Editorials

Endorsed in Raleigh City Council races

From left, Raleigh city attorney Thomas McCormick, council members Mary-Ann Baldwin, Dickie Thompson, David Cox, Russ Stephenson, Corey Branch and Kay Crowder socialize before the Raleigh City Council meets in its chambers in downtown Raleigh on Dec. 1, 2015.
From left, Raleigh city attorney Thomas McCormick, council members Mary-Ann Baldwin, Dickie Thompson, David Cox, Russ Stephenson, Corey Branch and Kay Crowder socialize before the Raleigh City Council meets in its chambers in downtown Raleigh on Dec. 1, 2015. cseward@newsobserver.com

The News & Observer today offers its editorial board’s recommendations in the races for district seats on the Raleigh City Council. A strong group of incumbents gets our endorsement, though as always some worthy challengers have come forward. That said, most residents seem to like the direction in which the city is going.

District A— Dickie Thompson

This is a North Raleigh district, ably represented by incumbent council member Dickie Thompson, 63. Member of an old Raleigh family long in the construction business, Thompson is an affable, genuine, studious person who is diligent about his council duties, whether that means studying and understanding complex zoning issues or answering a constituent’s need for help. Thompson’s opponent Alex Moore is like other longshot candidates emphasizing a tighter budget, but his campaign has been very low-profile. Thompson’s been active in seeking solutions to the affordable housing problem, transit challenges and the purchase and development of Dix Park, and has been a steadfast progressive member of the council. Chairman of the Raleigh-Durham International Airport Authority, Thompson’s got bona fides as a longtime community activist. He’s an excellent civic leader.

District B — David Cox

David Cox, 59, came to the council two years ago as an opponent of a neighborhood fight against a grocery store in this East-Northeast district. A “computer research guy,” Cox has gotten something of a reputation as someone not afraid to stir contention on the council, and he’s a neighborhood advocate who needs to be careful not to neglect the citywide picture. And, Cox needs to work more closely with other council members, should he win another term, for which we endorse him. There is a place on the council, however, for someone who likes to differ with the majority.

We have supported Cox’s opponent, former council member John Odom, in the past, but Odom, who narrowly lost to Cox two years ago, hasn’t run a very high-profile campaign this time around, and we’d like to see how Cox puts his experience to use in a second term.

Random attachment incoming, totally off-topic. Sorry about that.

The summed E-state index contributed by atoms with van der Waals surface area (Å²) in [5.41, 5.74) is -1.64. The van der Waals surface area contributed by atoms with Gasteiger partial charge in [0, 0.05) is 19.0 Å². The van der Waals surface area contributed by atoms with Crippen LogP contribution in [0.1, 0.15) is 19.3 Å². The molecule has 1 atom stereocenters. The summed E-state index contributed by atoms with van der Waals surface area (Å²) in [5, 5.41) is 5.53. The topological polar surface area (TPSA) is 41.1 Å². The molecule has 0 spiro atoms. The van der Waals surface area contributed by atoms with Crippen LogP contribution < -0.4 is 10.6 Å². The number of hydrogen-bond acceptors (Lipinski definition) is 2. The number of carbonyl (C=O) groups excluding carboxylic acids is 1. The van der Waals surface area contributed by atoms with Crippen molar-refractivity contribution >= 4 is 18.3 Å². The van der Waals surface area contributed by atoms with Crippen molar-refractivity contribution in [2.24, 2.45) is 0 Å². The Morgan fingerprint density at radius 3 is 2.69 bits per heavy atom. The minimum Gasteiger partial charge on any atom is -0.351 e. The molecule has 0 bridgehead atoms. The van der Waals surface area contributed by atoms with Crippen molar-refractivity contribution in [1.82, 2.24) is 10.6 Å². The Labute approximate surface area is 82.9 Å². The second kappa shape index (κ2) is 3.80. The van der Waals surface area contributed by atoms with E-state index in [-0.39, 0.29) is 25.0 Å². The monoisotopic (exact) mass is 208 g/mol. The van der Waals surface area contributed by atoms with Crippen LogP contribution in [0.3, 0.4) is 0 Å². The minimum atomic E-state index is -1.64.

District C — Corey Branch

Incumbent Corey Branch, 39, stunned many in his Southeast Raleigh district two years ago when he ousted Eugene Weeks, a veteran council member and one of district’s old guard leaders. Branch is enthusiastic, studious, effective in speaking his mind on important positions and interested in the challenges in this district, which is a target for gentrification – but that comes with pluses and minuses. Many of Branch’s constituents are part of neighborhoods transformed in recent years by Raleigh’s booming growth and the desire on the part of younger citizens for upscale housing. But Branch has to stay attuned to the worries of some in his district that they are being displaced with few other housing options available to those with limited incomes. We believe Branch has shown himself capable of being a strong advocate for his constituents, which is his first priority, but that he has an understanding of the city’s overall needs.

He has two opponents, Olen Watson and Crash Gregg, independent business people who are congenial and articulate. But Branch now has a record and potential for a higher leadership profile.

Distrct D — Kay Crowder

This incumbent is Kay Crowder, 61, who was appointed to the seat on the death of her husband, longtime council member Thomas Crowder. Like her husband, Crowder prides herself on being a neighborhood protector in this Southwest Raleigh district, but she is an outgoing, open-minded council member who approaches issues in a studious, detail-oriented fashion. It’s hard to find any issue, whether it’s affordable housing or zoning or transit options, on which Crowder is not well-informed. Yes, she’s conservative when it comes to approving new developments or those projects “outside the box,” but that’s OK. Raleigh needs some different voices on the council belonging to people who are not predictable. Crowder has well-earned another term.

District E — Bonner Gaylord

Sure, four-term incumbent Bonner Gaylord, 39, might be pegged as a reliable ally of developers from this North-Northwest Raleigh seat. After all, he’s the general manager of the North Hills properties of megadeveloper John Kane. That is a credible concern. But we are endorsing Gaylord for another term because in the last eight years, he’s shown an eagerness to learn and a growing understanding of the issues facing the city. He can be a valued ally of those on the council who are concerned about developing more affordable housing, for example. And he seems open to all ideas from a cross-section of constituents.

Challenger Stef Mendell, a communications consultant, is, like some previous Gaylord opponents, emphasizing affordable housing and the need for a council member to advocate for average citizens. She’s a most credible challenger, but Gaylord gets our support because of his experience.

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